Have you ever noticed that when you’re anxious or excited, your breathing becomes rapid and shallow? Or that when you’re hyper-focused you tend to hold your breath? How are emotions, attention, and breathing linked and more importantly, what can we do about it?
Understanding how emotions can both interfere with or enhance your performance is especially important when your 4-legged teammate is over 1000 lbs and not always in control of their own emotional state. As the team leader, our job is to focus and develop awareness of our own emotions to be a good partner to our horse. Being emotionally responsible will also help us tune into our horse and better manage their emotional state.
Emotions are signals to pay attention. Your brain and your body use them to provide information about your circumstances in a simple, quick way. It is important to realize that despite its efficiency, there can be emotional misfires. By regaining our composure, we can discern and apply these signals to our training, rather than becoming their victims. 1
Commonly experienced emotions:
Anticipation/ Nervousness/ Anxiety
Defensiveness/ Guilt/ Embarrassment
The point is not that you shouldn’t feel your emotions, but rather you should accept, interpret and use them as a somewhat imprecise alert system. The first step to exploring the intent of the alert is to identify that you are experiencing an emotion in the moment. That’s where breath-work comes into play.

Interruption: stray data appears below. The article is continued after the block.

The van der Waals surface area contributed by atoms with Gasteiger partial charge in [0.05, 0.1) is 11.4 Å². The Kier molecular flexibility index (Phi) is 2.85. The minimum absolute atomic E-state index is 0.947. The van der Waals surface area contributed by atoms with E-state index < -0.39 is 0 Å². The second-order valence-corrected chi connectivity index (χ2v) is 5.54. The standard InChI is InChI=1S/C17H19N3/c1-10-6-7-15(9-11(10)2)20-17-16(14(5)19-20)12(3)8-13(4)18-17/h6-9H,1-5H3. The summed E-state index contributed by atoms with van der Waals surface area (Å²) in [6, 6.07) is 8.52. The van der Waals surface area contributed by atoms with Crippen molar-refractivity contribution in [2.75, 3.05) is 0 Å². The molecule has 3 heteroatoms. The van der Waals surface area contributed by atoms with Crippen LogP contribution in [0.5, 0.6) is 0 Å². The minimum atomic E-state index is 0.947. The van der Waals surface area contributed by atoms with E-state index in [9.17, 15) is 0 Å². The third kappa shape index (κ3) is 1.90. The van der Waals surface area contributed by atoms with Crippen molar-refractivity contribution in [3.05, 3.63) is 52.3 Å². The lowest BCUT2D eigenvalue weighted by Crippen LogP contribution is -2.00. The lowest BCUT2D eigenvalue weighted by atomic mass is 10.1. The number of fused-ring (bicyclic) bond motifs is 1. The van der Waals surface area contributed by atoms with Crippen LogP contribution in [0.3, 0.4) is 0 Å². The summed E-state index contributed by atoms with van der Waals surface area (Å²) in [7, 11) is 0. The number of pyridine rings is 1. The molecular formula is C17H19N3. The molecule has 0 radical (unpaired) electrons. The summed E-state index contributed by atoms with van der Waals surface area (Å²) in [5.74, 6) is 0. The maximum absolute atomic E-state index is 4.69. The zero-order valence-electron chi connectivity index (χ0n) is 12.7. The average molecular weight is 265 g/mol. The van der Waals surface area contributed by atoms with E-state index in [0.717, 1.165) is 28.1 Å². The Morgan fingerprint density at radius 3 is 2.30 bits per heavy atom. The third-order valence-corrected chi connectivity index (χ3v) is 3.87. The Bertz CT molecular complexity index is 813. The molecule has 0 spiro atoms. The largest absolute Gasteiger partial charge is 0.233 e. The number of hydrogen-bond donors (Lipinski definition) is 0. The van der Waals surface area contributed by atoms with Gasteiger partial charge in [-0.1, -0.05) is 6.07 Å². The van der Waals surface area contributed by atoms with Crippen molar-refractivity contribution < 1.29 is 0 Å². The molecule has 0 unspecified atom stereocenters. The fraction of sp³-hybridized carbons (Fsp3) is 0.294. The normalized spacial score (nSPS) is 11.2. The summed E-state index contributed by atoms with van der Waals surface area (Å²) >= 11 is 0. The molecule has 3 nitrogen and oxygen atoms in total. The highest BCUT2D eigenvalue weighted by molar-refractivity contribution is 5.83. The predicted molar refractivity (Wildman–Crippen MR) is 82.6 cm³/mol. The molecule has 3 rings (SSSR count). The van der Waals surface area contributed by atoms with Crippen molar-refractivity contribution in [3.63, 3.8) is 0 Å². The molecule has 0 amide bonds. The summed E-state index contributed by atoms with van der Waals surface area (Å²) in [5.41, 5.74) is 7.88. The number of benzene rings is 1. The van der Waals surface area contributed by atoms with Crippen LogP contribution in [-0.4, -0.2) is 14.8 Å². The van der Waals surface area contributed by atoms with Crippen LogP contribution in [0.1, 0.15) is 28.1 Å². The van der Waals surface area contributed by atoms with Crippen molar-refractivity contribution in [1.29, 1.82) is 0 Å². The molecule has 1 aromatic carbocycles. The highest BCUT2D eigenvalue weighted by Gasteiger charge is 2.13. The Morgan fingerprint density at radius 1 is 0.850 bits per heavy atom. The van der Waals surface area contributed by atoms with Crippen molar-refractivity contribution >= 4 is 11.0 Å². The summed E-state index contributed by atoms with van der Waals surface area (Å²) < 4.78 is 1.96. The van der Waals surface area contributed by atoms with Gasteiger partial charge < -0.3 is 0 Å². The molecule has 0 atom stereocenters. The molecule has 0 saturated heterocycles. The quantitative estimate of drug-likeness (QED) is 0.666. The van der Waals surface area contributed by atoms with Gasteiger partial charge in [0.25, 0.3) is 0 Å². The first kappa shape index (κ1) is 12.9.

Breathing happens automatically, so most of us really only think about it when it becomes challenged. Our breath provides a connection between the mind and body with a powerful link to our emotions. 2 Breath training can increase focus, reduce anxiety, and improve endurance in athletic performance. 3 Professional athletes understand this and use breath training to help improve both mental and physical performance. The idea is to settle your physiology so your mind can take control again. Learning to control our breath lets us manage our emotions with a clear head. This gives us the power to respond rather than react to every situation we encounter with our horses. When we use our training we can make better decisions instead of being controlled by our emotions.
One highly effective breathing exercises for controlling stress and improving focus is Box Breathing. It is so effective that it is taught to and used by the Navy Seals. 4 Those guys know something about high pressure situations!
Edited by Catherine Respess & Alexandra Grant
2 JF Thayer, RD Lane - Journal of affective disorders, 2000 - jad-journal.com